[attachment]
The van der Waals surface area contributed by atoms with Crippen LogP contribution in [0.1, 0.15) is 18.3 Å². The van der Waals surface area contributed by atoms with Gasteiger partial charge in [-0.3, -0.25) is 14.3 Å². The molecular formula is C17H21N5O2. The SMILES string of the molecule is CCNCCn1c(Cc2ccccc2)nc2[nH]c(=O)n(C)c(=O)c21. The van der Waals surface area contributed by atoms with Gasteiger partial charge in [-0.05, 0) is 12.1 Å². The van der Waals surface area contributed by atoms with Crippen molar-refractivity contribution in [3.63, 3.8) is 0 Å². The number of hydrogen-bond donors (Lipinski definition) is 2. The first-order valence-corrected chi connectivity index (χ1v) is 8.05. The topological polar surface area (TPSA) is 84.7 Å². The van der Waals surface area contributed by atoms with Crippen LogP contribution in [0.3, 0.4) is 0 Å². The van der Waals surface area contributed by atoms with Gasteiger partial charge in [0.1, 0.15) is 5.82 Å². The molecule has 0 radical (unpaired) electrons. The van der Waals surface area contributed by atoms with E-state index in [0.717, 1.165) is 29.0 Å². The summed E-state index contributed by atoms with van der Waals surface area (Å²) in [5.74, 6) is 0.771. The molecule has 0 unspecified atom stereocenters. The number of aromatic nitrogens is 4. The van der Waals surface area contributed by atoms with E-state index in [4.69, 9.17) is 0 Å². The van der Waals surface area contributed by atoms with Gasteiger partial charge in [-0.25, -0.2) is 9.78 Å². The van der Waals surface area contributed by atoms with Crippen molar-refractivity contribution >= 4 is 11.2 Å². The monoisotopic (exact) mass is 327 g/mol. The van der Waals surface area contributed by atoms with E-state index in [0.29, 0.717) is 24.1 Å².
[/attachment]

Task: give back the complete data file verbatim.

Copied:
The van der Waals surface area contributed by atoms with Crippen LogP contribution in [0.1, 0.15) is 18.3 Å². The van der Waals surface area contributed by atoms with Gasteiger partial charge in [-0.3, -0.25) is 14.3 Å². The molecular formula is C17H21N5O2. The SMILES string of the molecule is CCNCCn1c(Cc2ccccc2)nc2[nH]c(=O)n(C)c(=O)c21. The van der Waals surface area contributed by atoms with Gasteiger partial charge in [-0.05, 0) is 12.1 Å². The van der Waals surface area contributed by atoms with Crippen molar-refractivity contribution in [3.63, 3.8) is 0 Å². The number of hydrogen-bond donors (Lipinski definition) is 2. The first-order valence-corrected chi connectivity index (χ1v) is 8.05. The topological polar surface area (TPSA) is 84.7 Å². The van der Waals surface area contributed by atoms with Crippen LogP contribution in [0.3, 0.4) is 0 Å². The van der Waals surface area contributed by atoms with Gasteiger partial charge in [0.1, 0.15) is 5.82 Å². The molecule has 0 radical (unpaired) electrons. The van der Waals surface area contributed by atoms with E-state index in [0.717, 1.165) is 29.0 Å². The summed E-state index contributed by atoms with van der Waals surface area (Å²) in [5.74, 6) is 0.771. The molecule has 0 unspecified atom stereocenters. The number of aromatic nitrogens is 4. The van der Waals surface area contributed by atoms with E-state index in [4.69, 9.17) is 0 Å². The van der Waals surface area contributed by atoms with Gasteiger partial charge in [-0.25, -0.2) is 9.78 Å². The van der Waals surface area contributed by atoms with Crippen molar-refractivity contribution >= 4 is 11.2 Å². The monoisotopic (exact) mass is 327 g/mol. The van der Waals surface area contributed by atoms with E-state index in [0.29, 0.717) is 24.1 Å².